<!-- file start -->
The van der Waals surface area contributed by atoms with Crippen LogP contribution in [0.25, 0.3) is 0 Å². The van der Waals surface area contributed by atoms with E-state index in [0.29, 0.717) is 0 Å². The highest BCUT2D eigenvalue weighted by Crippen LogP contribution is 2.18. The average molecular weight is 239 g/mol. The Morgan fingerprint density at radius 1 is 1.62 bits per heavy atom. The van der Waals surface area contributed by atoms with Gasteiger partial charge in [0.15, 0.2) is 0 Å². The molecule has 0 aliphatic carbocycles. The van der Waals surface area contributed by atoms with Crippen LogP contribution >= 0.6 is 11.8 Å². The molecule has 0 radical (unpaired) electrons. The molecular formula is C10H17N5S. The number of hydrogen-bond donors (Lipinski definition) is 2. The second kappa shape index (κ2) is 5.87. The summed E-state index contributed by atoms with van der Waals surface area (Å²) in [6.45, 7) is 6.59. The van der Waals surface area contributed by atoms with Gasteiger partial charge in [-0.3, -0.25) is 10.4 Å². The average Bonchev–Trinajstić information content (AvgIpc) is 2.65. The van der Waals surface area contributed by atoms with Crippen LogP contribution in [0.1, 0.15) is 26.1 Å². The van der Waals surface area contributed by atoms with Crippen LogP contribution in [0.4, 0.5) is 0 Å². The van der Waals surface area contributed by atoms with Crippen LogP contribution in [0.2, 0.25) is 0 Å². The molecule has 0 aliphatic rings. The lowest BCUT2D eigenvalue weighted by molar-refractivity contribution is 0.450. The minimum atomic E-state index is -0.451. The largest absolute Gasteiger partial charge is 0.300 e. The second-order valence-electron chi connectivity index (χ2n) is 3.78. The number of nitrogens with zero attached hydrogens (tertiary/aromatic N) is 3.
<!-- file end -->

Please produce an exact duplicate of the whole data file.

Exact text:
The van der Waals surface area contributed by atoms with Crippen LogP contribution in [0.25, 0.3) is 0 Å². The van der Waals surface area contributed by atoms with E-state index in [0.29, 0.717) is 0 Å². The highest BCUT2D eigenvalue weighted by Crippen LogP contribution is 2.18. The average molecular weight is 239 g/mol. The Morgan fingerprint density at radius 1 is 1.62 bits per heavy atom. The van der Waals surface area contributed by atoms with Gasteiger partial charge in [0.15, 0.2) is 0 Å². The molecule has 0 aliphatic carbocycles. The van der Waals surface area contributed by atoms with Crippen LogP contribution >= 0.6 is 11.8 Å². The molecule has 0 radical (unpaired) electrons. The molecular formula is C10H17N5S. The number of hydrogen-bond donors (Lipinski definition) is 2. The second kappa shape index (κ2) is 5.87. The summed E-state index contributed by atoms with van der Waals surface area (Å²) in [6.45, 7) is 6.59. The van der Waals surface area contributed by atoms with Gasteiger partial charge in [-0.3, -0.25) is 10.4 Å². The average Bonchev–Trinajstić information content (AvgIpc) is 2.65. The van der Waals surface area contributed by atoms with Crippen LogP contribution in [0.1, 0.15) is 26.1 Å². The van der Waals surface area contributed by atoms with Crippen LogP contribution in [0.4, 0.5) is 0 Å². The van der Waals surface area contributed by atoms with Crippen LogP contribution in [0.2, 0.25) is 0 Å². The molecule has 0 aliphatic rings. The lowest BCUT2D eigenvalue weighted by molar-refractivity contribution is 0.450. The minimum atomic E-state index is -0.451. The largest absolute Gasteiger partial charge is 0.300 e. The second-order valence-electron chi connectivity index (χ2n) is 3.78. The number of nitrogens with zero attached hydrogens (tertiary/aromatic N) is 3.